The Last One To See You Naked
Ian parked his car in the driveway and walked to the ancient garage, opening the squeaking door in search of the golf clubs Jake said he could borrow.
"Hey, what are you doing?" A voice yelled out from the back porch and Ian turned in surprise, not expecting anybody to be home because Jake told him he'd be out of town and couldn't participate in the charity golf tournament.
Ian's jaw dropped when he saw Jake's sister Regina standing on the back step in pajama bottoms and a sports bra glaring at him. He hadn't seen her in years.
"Gina?" Ian asked with disbelief.
"Oh, Ian," she replied when she recognized him.
"I don't believe it," Ian exclaimed, still gawking at her.
"What are you looking for?" Regina wanted to know.
"Jake said I could borrow his golf clubs," Ian explained.
"I think those are our grandfather's clubs," Regina replied, squinting at him through the sun as she raised her hand up to shield her eyes.
Ian realized he was gawking but he couldn't help himself. Regina stepped off the porch stairs and slowly walked toward him. Ian wanted to melt when their eyes met.
"Jake's not here," Regina explained when she reached him.
"He didn't tell me you were going to be here," Ian replied, looking at her like she was ghost.
"It was last minute," she said with a shrug. "I needed a place to hang low for a while."
Ian stood frozen, gazing at her with wonderment and for a moment he thought he had stopped breathing.
"How long has it been?" Regina asked with a bemused look on her face.
"Ten years at least," Ian replied. "Becky's wedding, I think."
"That's a long time," Regina stipulated.
"Too long," Ian complained.
She smiled, causing Ian to nervously break eye contact because he wanted to grab her into a hug but wasn't sure if he should. There was a warmth to her that radiated from her face and her smile felt so tender that Ian wanted to plant his lips on her mouth.
"You're looking pretty good." Her voice sounded the way he remembered.
"You're looking better," Ian replied with a grin.
She laughed with delight. "Oh, Ian." She pulled him in a sincere and meaningful hug and he was relieved that she was willing to do what he couldn't bring himself to do. "I should have known you'd still be here."
"Where else would I go?" Ian asked sarcastically.
"Where ever you wanted," she answered.
"Like you did?"
"Well, maybe not the exact same way!" She said with embarrassment.
"But now you're back," he observed.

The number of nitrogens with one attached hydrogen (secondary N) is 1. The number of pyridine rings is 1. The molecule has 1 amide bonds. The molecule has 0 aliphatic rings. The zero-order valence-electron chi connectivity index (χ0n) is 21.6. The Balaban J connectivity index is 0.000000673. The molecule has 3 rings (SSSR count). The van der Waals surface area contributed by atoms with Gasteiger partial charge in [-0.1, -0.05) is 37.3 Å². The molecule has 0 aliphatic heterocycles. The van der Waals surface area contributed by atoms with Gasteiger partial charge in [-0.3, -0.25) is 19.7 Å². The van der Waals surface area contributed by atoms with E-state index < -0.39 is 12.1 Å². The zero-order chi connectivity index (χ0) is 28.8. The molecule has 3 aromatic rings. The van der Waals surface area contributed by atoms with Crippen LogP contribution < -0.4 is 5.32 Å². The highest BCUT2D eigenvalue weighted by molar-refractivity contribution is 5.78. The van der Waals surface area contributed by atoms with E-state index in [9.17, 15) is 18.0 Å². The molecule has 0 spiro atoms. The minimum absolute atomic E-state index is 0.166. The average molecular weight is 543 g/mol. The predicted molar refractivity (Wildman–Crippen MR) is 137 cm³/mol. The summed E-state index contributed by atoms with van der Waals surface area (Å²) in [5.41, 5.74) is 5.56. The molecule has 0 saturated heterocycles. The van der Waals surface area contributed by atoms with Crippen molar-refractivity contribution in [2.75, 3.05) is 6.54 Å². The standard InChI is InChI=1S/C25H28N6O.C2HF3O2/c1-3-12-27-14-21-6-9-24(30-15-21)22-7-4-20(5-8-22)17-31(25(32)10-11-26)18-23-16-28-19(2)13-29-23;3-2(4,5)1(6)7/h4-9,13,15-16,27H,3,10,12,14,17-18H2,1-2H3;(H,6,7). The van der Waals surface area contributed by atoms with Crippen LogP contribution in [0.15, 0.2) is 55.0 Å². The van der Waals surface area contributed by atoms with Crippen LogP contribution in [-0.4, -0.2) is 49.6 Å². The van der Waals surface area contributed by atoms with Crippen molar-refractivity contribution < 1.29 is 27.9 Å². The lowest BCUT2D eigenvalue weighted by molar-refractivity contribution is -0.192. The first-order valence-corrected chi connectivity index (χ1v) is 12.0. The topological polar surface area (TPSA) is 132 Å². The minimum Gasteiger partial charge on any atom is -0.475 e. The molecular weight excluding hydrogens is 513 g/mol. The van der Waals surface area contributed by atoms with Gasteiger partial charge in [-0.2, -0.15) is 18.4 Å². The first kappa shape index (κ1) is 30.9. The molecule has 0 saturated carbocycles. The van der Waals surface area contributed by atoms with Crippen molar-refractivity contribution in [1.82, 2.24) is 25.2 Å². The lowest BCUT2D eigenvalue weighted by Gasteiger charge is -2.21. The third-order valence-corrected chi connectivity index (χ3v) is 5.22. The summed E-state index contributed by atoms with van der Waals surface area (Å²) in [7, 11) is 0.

"Just temporarily." Regina's smile momentarily disappeared and the look on her face was one of sadness.
Ian tried not to look disappointed by the news. "What happened to the ball player?"
Regina groaned with annoyance. "Still playing ball," she revealed tiredly. "Out in the bush leagues of the great Northwest. I couldn't take it anymore. Moving around every year. Waiting for him to come off the road. Wanting him to give up the dream. I finally figured out that he was never going to give up the dream."
Ian thought he saw a tear come to her eye.
"Sorry," he said with sympathy.
"I never thought he'd stick with it this long," she sighed. "It felt like I gave up my life for his."
"It's good to see you," Ian said, the shock of her unexpected presence beginning to wane.
"Are you sure?" She tested.
Ian offered her an amused smile as his reply. He thought Regina looked the same as he remembered her, her hair maybe styled a little differently and perhaps shorter than when she ran off with the ballplayer leaving Ian behind crushed and defeated to go it alone.
Regina's eyes narrowed as she studied him. "I won't pretend that what I did to you wasn't horrible," she sighed. "I wouldn't blame you if you still hated me."
"I never hated you," he told her, his voice shaky.
In truth, he had fantasized about this moment for years - the opportunity to tell her to go to hell, to call her names and beseech her reputation and her character but now that she was standing in front of him all he wanted to do was hold her.
Her voice sounded hurt. "Yes you did."
He smirked sheepishly. "Maybe a little," he confessed.
Her eyes squinted again. "We never had closure."